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Re: The Sun has no South Pole

Per a NASA web site I referenced,  
Ulysses was slung out toward Jupiter in 1991 and back toward the Sun for
a pass of the South Pole in 1994 and then the North Pole the next year. 
They found, and have long reported since 1994 and 1995, apparently:

==> The Sun has a magnetic South Pole pointing in 
    the SAME DIRECTION as Earth, and a North 
    Pole likewise pointing in the SAME DIRECTION 
    as Earth. <===

JPL May 1991
    The Ulysses spacecraft is presently cruising through the
    ecliptic plane - the plane in which the planets of the solar
    system orbit - on a trajectory that will use the gravity of
    Jupiter to deflect Ulysses out of the ecliptic plane and 
    onward to the polar regions of the sun.

JPL December 5, 1994
    The solar wind fields bear the imprint of magnetic 
    fields originating on the Sun, which increase in 
    strength toward the poles, just like the magnetic 
    field of the Earth. Surprisingly, however, Ulysses's
    observations have not revealed the expected 
    increase from the equator to the poles. ... Another 
    major result involving magnetic fields is the
    continual presence in the polar cap of very strong 
    waves. ... However, the strong waves being reported 
    by the Ulysses magnetic field investigators are now
    thought ... [new theory replacing debunked theory] ... 
    Ulysses is now leaving the south polar region of the

JPL June 1995
    Plasma waves - electrical and magnetic fields that 
    result from unstable distributions in the particles 
    making up the solar wind - play a role in regulating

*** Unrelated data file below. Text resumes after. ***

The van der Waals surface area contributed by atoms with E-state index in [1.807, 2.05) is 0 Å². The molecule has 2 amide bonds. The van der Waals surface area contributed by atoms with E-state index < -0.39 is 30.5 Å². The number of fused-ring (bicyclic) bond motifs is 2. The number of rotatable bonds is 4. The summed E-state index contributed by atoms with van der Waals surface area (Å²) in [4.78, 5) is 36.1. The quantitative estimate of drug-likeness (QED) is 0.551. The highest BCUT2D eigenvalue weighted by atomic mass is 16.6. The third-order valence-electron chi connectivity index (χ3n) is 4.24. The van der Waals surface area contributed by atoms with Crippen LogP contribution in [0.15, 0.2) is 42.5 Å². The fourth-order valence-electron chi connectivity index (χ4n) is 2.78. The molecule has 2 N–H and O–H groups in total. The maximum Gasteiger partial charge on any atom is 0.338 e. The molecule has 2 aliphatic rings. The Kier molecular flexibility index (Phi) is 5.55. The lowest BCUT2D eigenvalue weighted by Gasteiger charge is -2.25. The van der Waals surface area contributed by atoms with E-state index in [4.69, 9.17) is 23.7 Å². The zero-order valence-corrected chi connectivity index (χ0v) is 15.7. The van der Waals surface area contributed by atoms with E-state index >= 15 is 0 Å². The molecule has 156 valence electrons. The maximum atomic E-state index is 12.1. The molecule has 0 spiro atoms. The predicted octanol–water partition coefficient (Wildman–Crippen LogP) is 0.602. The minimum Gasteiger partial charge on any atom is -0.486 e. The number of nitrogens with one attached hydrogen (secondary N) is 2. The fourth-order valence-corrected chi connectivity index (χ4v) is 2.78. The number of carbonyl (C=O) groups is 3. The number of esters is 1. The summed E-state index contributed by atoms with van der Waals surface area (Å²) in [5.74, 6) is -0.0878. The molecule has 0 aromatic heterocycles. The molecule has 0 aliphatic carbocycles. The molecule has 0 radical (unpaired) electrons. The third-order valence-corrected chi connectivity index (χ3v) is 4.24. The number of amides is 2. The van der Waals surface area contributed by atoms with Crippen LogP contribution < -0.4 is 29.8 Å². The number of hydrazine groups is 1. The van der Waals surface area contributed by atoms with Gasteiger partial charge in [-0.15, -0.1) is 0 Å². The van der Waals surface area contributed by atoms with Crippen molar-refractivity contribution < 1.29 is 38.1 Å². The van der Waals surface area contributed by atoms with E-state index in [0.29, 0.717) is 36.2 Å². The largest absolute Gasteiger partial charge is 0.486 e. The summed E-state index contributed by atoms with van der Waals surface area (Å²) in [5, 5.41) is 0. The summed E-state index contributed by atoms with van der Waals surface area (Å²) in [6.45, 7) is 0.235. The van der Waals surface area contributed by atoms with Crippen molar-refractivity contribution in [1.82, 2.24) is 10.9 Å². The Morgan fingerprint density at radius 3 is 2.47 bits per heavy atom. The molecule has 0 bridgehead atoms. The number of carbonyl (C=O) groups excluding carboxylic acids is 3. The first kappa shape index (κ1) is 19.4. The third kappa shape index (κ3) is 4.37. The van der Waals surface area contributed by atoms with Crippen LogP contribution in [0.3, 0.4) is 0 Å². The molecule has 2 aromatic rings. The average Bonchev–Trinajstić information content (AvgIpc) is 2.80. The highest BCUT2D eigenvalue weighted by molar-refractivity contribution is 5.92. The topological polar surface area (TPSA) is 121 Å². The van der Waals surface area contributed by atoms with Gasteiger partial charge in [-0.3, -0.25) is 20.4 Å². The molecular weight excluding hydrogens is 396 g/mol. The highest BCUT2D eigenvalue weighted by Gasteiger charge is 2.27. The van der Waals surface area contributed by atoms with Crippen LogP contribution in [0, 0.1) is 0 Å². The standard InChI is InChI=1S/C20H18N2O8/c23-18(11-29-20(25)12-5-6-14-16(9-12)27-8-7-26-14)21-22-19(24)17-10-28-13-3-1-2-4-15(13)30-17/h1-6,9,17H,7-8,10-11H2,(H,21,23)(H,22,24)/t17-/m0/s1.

the behavior of solar wind particles and were 
    expected to be found at nearly identical levels in 
    both hemispheres of the Sun. However, as Ulysses 
    crossed the Sun's equator and entered the northern 
    hemisphere, observations revealed significantly 
    higher levels of several varieties of plasma waves 
    in the northern region of the Sun, compared to their 
    presence in the southern hemisphere. ... 

ESO, June 6 1995
    Data from science experiments on board the spacecraft 
    also revealed the strong influence of the Sun's 
    magnetic equator, which is inclined, or tilted, with 
    respect to the Sun's rotational equator. ... "Magnetic 
    fields characteristic of the north solar hemisphere, 
    which point outward from the Sun, are seen 
    interspersed with inward-directed fields from the 
    southern hemisphere," Smith said.

In Article <9sesqq$442$> Paul Schlyter 
> Does the Sun have a significant overall magnetic field 
> at all?  Isn't any such field much weaker than local 
> magnetic fields in the vicinity of sunspots and other 
> active regions?  With a weak overall magnetic field,
> it's meaningless to try to define some magnetic "poles".

Wrong.  Paul is wrong too.  Wrong wrong wrong.